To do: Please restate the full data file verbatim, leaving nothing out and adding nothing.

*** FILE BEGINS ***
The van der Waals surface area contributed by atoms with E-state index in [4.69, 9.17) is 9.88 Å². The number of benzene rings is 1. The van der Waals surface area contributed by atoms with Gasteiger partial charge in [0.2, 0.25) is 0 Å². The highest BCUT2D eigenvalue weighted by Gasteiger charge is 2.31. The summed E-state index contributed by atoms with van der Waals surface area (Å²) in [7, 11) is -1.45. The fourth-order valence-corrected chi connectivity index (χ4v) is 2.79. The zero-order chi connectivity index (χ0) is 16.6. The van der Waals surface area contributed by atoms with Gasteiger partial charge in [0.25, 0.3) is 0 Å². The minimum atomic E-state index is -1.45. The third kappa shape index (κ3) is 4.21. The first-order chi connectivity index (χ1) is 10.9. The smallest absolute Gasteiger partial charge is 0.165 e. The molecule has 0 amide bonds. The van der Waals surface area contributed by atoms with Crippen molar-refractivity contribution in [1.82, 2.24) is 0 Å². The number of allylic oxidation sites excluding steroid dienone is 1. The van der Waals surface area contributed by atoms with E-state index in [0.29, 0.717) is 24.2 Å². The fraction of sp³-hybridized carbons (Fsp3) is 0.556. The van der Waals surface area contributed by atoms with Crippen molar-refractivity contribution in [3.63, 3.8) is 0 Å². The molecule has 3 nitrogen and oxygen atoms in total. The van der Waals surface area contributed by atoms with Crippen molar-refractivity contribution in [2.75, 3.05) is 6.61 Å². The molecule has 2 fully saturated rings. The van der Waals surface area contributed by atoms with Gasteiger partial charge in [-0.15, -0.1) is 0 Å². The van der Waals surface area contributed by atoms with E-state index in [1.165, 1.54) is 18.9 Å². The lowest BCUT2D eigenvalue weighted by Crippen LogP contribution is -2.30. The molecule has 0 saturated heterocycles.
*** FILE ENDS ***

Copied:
The van der Waals surface area contributed by atoms with E-state index in [4.69, 9.17) is 9.88 Å². The number of benzene rings is 1. The van der Waals surface area contributed by atoms with Gasteiger partial charge in [0.2, 0.25) is 0 Å². The highest BCUT2D eigenvalue weighted by Gasteiger charge is 2.31. The summed E-state index contributed by atoms with van der Waals surface area (Å²) in [7, 11) is -1.45. The fourth-order valence-corrected chi connectivity index (χ4v) is 2.79. The zero-order chi connectivity index (χ0) is 16.6. The van der Waals surface area contributed by atoms with Gasteiger partial charge in [0.25, 0.3) is 0 Å². The minimum atomic E-state index is -1.45. The third kappa shape index (κ3) is 4.21. The first-order chi connectivity index (χ1) is 10.9. The smallest absolute Gasteiger partial charge is 0.165 e. The molecule has 0 amide bonds. The van der Waals surface area contributed by atoms with Crippen molar-refractivity contribution in [1.82, 2.24) is 0 Å². The number of allylic oxidation sites excluding steroid dienone is 1. The van der Waals surface area contributed by atoms with E-state index in [0.29, 0.717) is 24.2 Å². The fraction of sp³-hybridized carbons (Fsp3) is 0.556. The van der Waals surface area contributed by atoms with Crippen molar-refractivity contribution in [3.63, 3.8) is 0 Å². The molecule has 3 nitrogen and oxygen atoms in total. The van der Waals surface area contributed by atoms with Crippen molar-refractivity contribution in [2.75, 3.05) is 6.61 Å². The molecule has 2 fully saturated rings. The van der Waals surface area contributed by atoms with Gasteiger partial charge in [-0.15, -0.1) is 0 Å². The van der Waals surface area contributed by atoms with E-state index in [1.165, 1.54) is 18.9 Å². The lowest BCUT2D eigenvalue weighted by Crippen LogP contribution is -2.30. The molecule has 0 saturated heterocycles.